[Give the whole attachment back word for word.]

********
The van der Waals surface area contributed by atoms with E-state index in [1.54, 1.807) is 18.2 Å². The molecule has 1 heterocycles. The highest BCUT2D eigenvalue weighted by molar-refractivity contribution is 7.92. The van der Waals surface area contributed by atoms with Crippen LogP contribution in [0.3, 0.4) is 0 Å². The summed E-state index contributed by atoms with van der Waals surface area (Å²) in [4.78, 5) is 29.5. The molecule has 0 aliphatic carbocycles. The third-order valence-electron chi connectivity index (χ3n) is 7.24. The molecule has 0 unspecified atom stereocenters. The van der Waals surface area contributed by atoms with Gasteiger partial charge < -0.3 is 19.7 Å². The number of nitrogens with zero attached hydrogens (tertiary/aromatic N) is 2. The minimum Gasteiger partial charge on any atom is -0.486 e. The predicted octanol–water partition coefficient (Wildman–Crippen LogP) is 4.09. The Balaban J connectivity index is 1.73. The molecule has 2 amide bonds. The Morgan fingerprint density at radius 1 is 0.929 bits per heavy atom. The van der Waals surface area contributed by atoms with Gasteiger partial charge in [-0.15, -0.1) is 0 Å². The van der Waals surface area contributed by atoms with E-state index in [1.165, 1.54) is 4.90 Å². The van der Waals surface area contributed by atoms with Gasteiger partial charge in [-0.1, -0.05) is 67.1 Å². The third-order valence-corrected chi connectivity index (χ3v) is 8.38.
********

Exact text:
The van der Waals surface area contributed by atoms with E-state index in [1.54, 1.807) is 18.2 Å². The molecule has 1 heterocycles. The highest BCUT2D eigenvalue weighted by molar-refractivity contribution is 7.92. The van der Waals surface area contributed by atoms with Crippen LogP contribution in [0.3, 0.4) is 0 Å². The summed E-state index contributed by atoms with van der Waals surface area (Å²) in [4.78, 5) is 29.5. The molecule has 0 aliphatic carbocycles. The third-order valence-electron chi connectivity index (χ3n) is 7.24. The molecule has 0 unspecified atom stereocenters. The van der Waals surface area contributed by atoms with Gasteiger partial charge < -0.3 is 19.7 Å². The number of nitrogens with zero attached hydrogens (tertiary/aromatic N) is 2. The minimum Gasteiger partial charge on any atom is -0.486 e. The predicted octanol–water partition coefficient (Wildman–Crippen LogP) is 4.09. The Balaban J connectivity index is 1.73. The molecule has 2 amide bonds. The Morgan fingerprint density at radius 1 is 0.929 bits per heavy atom. The van der Waals surface area contributed by atoms with Gasteiger partial charge in [-0.15, -0.1) is 0 Å². The van der Waals surface area contributed by atoms with E-state index in [1.165, 1.54) is 4.90 Å². The van der Waals surface area contributed by atoms with Gasteiger partial charge in [-0.1, -0.05) is 67.1 Å². The third-order valence-corrected chi connectivity index (χ3v) is 8.38.